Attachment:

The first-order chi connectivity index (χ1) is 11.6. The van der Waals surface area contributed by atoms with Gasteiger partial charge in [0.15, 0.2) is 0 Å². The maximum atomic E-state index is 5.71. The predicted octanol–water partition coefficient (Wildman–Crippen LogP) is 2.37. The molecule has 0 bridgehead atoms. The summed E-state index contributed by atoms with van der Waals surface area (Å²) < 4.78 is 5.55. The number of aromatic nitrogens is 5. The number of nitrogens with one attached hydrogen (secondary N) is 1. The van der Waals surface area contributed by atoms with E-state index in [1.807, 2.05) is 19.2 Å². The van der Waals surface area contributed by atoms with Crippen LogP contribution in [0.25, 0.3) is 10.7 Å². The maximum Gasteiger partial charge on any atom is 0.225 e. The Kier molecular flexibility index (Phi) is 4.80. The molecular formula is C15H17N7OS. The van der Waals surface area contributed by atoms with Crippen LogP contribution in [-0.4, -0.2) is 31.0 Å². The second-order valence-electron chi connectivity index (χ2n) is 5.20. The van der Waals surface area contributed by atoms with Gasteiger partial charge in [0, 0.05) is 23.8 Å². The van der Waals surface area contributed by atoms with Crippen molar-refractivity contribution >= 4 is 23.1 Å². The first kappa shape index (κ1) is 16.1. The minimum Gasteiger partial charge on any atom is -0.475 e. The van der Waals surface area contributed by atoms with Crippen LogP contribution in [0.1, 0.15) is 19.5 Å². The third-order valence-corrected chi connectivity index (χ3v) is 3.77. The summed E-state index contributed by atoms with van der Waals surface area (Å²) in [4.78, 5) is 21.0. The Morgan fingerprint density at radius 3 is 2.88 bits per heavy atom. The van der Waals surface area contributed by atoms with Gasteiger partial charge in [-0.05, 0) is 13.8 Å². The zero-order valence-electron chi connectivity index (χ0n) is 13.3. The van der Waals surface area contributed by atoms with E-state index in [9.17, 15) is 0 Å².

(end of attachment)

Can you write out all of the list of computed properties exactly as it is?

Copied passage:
The first-order chi connectivity index (χ1) is 11.6. The van der Waals surface area contributed by atoms with Gasteiger partial charge in [0.15, 0.2) is 0 Å². The maximum atomic E-state index is 5.71. The predicted octanol–water partition coefficient (Wildman–Crippen LogP) is 2.37. The molecule has 0 bridgehead atoms. The summed E-state index contributed by atoms with van der Waals surface area (Å²) < 4.78 is 5.55. The number of aromatic nitrogens is 5. The number of nitrogens with one attached hydrogen (secondary N) is 1. The van der Waals surface area contributed by atoms with E-state index in [1.807, 2.05) is 19.2 Å². The van der Waals surface area contributed by atoms with Crippen LogP contribution in [0.25, 0.3) is 10.7 Å². The maximum Gasteiger partial charge on any atom is 0.225 e. The Kier molecular flexibility index (Phi) is 4.80. The molecular formula is C15H17N7OS. The van der Waals surface area contributed by atoms with Crippen LogP contribution in [-0.4, -0.2) is 31.0 Å². The second-order valence-electron chi connectivity index (χ2n) is 5.20. The van der Waals surface area contributed by atoms with Gasteiger partial charge in [0, 0.05) is 23.8 Å². The van der Waals surface area contributed by atoms with Crippen molar-refractivity contribution >= 4 is 23.1 Å². The first kappa shape index (κ1) is 16.1. The minimum Gasteiger partial charge on any atom is -0.475 e. The van der Waals surface area contributed by atoms with Crippen LogP contribution in [0.1, 0.15) is 19.5 Å². The third-order valence-corrected chi connectivity index (χ3v) is 3.77. The summed E-state index contributed by atoms with van der Waals surface area (Å²) in [4.78, 5) is 21.0. The Morgan fingerprint density at radius 3 is 2.88 bits per heavy atom. The van der Waals surface area contributed by atoms with Gasteiger partial charge in [-0.05, 0) is 13.8 Å². The zero-order valence-electron chi connectivity index (χ0n) is 13.3. The van der Waals surface area contributed by atoms with E-state index in [9.17, 15) is 0 Å².